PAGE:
Read the full interview here
Q. Where did you grow up and what were some important early influences for you that really shaped who you are as a leader today?
A. I was born in west Texas. My dad was a drilling engineer with an oil company, and we lived in Midland; Monahan; Andrews; Odessa; Corpus Christi, Texas; New Orleans, Louisiana; and Huntington Beach, California, all before I was ten years old, when we moved to Houston, Texas.
You can assume rightly that living in west Texas is a very different culture than on the coast of California. That had a real influence on me as a person and eventually as a leader, in that it taught me how everyone is different and how getting to know people for who they are really matters. We can all come from different places and be different but we can have a lot in common, as well.
Q. Were you in leadership roles early on?
A. My first real leadership role was in playing sports in middle school and high school. I played fast-pitch softball very competitively, traveled around the state and country with our team.
As the catcher, you really serve as the on-field leader for your team – directing your defense, calling plays and pitches, and making sure that the team operated effectively on the field. That was a really natural place for me.
In college, I had some leadership experience working in a sorority and other student organizations. But where I learned the most about being a leader was working at companies that faced a crisis. And the most important lesson I learned is that there is never a reason to panic.
Problems are always solvable. It may be hard, you may need to break them down into subsets, you may need external help, you may need to bring people into new roles, and sometimes you need to change people in roles. But problems are solvable. It’s about going at them, keeping your values in mind as you approach them, breaking it down into action plans, and then following through.
Q. Was there a moment in your career when you felt like you made the jump from manager to leader — not in terms of your title but in terms of your mindset?
A. When I worked at Continental Airlines about 20 years ago, I was asked to take on a project that wasn’t necessarily going well at the time. It was the first time I realized that I couldn’t accomplish the mission of the project on my own.
There was no amount of work that I could do by myself where we were going to be successful. That was a pivotal moment because I realized that I had to work through others to get things done, and that meant leading the team for managing the day-to-day work.
Q. What’s the best mentoring advice somebody has ever shared with you?
A. One of the best pieces of advice someone gave me when I started a new role was, “You don’t have to impress us in your first days here. You already did that. That’s why we hired you. What you need to get out of the early time you’re here is building a plan for what you want to accomplish.”
It was profound because before that, I had started a number of new jobs, but I’d never been given the advice to listen more than you talk, learn more than you interject, and to really absorb the organization and get to know people before you formulate a plan.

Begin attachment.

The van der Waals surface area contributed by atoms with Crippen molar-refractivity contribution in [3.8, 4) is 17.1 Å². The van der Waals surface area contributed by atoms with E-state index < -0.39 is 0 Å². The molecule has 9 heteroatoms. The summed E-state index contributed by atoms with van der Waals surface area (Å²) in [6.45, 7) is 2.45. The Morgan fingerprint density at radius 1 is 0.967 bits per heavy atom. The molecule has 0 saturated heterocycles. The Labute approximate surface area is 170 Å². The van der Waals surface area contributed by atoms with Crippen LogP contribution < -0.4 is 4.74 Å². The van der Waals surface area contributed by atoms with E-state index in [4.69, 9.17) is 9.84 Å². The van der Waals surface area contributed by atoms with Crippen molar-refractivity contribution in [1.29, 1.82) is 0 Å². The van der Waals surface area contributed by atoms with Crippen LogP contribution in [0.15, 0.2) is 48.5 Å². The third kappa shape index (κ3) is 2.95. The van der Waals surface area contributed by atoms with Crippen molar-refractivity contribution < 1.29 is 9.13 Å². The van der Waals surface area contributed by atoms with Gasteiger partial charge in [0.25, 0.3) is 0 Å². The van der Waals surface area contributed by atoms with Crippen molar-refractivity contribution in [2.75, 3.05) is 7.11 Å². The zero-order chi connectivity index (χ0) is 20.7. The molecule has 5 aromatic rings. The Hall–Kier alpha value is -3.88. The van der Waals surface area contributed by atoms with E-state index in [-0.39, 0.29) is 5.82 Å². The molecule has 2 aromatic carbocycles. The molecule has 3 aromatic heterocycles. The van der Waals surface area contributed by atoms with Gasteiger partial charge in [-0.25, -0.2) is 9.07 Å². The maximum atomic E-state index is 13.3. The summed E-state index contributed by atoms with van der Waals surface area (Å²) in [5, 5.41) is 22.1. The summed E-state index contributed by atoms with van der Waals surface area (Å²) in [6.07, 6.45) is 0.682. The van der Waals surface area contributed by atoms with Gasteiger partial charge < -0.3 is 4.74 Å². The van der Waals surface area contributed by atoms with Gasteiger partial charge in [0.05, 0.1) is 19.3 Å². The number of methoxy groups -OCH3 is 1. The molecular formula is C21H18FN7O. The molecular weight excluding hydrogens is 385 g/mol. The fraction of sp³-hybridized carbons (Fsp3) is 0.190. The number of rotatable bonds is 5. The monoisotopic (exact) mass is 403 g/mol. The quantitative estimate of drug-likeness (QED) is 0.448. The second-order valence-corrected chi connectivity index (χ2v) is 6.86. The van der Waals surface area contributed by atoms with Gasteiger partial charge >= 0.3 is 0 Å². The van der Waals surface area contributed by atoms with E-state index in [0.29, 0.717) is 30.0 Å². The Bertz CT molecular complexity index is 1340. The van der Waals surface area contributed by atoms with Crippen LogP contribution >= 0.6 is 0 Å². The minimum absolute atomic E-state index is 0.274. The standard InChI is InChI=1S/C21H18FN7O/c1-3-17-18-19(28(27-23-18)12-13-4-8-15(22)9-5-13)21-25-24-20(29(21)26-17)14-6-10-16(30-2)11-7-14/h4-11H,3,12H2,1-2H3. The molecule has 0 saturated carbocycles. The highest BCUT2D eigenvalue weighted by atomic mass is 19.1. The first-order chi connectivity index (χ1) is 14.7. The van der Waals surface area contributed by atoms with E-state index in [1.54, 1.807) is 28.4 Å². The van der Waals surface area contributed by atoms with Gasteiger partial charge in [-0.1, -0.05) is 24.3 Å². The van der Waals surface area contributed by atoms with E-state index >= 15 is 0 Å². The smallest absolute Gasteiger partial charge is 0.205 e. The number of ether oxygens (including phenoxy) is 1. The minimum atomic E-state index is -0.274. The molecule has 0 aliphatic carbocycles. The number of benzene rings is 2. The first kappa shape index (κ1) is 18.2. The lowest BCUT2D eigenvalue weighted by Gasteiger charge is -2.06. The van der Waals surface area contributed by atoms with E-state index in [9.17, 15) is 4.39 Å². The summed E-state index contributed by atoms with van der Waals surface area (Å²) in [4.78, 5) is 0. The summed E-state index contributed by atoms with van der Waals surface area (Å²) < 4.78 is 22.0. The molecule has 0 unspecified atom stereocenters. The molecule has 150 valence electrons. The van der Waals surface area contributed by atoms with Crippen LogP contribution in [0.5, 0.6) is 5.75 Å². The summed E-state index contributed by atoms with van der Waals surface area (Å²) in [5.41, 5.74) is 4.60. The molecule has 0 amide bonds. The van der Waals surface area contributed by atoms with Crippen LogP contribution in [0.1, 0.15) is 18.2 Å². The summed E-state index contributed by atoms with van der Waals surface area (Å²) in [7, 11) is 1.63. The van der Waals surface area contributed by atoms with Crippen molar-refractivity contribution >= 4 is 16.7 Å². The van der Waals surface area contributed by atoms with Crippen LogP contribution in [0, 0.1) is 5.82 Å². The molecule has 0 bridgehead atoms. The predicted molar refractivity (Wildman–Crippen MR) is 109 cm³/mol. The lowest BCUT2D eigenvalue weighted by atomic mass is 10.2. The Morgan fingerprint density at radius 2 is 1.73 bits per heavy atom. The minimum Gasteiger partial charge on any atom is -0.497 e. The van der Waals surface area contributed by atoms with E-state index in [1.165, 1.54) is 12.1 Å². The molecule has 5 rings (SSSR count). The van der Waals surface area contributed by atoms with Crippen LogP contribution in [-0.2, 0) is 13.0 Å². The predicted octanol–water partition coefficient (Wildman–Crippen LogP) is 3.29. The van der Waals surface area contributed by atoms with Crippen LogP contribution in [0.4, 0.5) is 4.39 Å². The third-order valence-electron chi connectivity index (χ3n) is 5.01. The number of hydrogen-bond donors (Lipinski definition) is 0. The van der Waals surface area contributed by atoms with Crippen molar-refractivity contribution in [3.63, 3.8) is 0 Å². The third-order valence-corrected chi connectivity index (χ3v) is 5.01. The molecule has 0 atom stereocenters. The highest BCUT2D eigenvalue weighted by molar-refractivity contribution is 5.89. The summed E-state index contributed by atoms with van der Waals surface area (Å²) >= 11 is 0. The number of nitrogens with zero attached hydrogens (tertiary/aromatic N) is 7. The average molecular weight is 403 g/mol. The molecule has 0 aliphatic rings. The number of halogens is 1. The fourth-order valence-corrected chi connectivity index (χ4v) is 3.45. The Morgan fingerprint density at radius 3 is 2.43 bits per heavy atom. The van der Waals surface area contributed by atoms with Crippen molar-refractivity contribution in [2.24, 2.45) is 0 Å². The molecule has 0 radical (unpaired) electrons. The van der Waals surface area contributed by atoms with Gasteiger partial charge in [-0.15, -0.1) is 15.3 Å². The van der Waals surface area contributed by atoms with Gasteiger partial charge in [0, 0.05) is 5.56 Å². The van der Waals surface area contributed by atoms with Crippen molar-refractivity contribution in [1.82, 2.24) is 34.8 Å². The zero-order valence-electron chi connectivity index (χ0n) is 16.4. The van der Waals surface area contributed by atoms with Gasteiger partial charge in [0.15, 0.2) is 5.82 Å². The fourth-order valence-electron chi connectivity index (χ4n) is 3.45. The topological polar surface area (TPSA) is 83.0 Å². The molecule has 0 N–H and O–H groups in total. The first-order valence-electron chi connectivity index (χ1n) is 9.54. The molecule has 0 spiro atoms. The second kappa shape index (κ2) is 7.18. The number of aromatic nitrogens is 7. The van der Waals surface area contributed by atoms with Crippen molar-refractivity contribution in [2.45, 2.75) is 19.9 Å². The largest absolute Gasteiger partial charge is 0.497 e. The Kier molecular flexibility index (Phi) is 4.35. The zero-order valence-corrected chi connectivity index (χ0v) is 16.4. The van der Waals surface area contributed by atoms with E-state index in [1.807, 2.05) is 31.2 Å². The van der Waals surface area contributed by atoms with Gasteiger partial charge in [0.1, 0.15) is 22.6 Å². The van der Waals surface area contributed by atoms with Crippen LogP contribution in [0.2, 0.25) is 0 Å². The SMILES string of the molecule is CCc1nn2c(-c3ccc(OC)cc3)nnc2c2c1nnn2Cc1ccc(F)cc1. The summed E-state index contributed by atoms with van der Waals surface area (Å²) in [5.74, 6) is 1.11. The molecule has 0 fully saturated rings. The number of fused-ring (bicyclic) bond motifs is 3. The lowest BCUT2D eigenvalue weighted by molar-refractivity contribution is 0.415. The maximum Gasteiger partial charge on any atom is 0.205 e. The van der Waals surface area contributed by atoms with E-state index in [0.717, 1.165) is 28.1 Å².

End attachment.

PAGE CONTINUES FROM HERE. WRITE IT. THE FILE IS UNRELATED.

That has stayed with me in that I like to ask a lot of questions and understand the facts and connect the dots before I jump in with a plan. I always say to people when I start working with them, “Never take my questions as doubt in what you’re saying. It’s my desire to connect the dots and really understand deeply the topic that we’re talking about to assimilate the data so that I can add value to the conversation.”
Q. Do you feel like you’ve encountered any headwinds in your career because you’re a woman?
A. There have been many times in my career when I was the only woman in the room. Anytime you’re the only person representing a certain perspective, that’s a headwind. I found that I was often underestimated. But I learned to not ever let that stop you from being who you really are. Don’t be intimidated. Don’t sit there taking notes. Don’t be afraid to dive in.
One piece of advice I give to other women is, no matter if you’re the only woman in the room or you’re one of a hundred women in the room, your voice, your thoughts, your perspective matters. You have something valuable and unique to bring to the conversation. You never have to speak up just for the sake of speaking up, but you always have something unique to add, and don’t forget that, even if the situation is intimidating or hard.
Q. Can you talk about the art of compartmentalization? How do you keep things in perspective when you’re facing many pressures?
A. My perspective on this draws very deeply from my early experience as a parent. Our oldest son, who’s very healthy now and 30 years old, had open heart surgery when he was eight months old. For days on end, my husband and I slept in bunk beds outside the ICU while my son was in a hypothermic coma that the doctors put him in to reduce his heart rate, because his heart was just beating too fast following his open-heart surgery.
As you can imagine, it was an incredibly scary, terrifying experience. I try to draw on that to remember that a job is in fact just a job. I care deeply about the people who work here, and the challenges that we have faced have absolutely sometimes kept me up at night. But I also try to remember how lucky I am and to put things in perspective, because that really challenging experience has taught me what really matters in life. So you focus on areas where you can do a really good job and not let the job own you.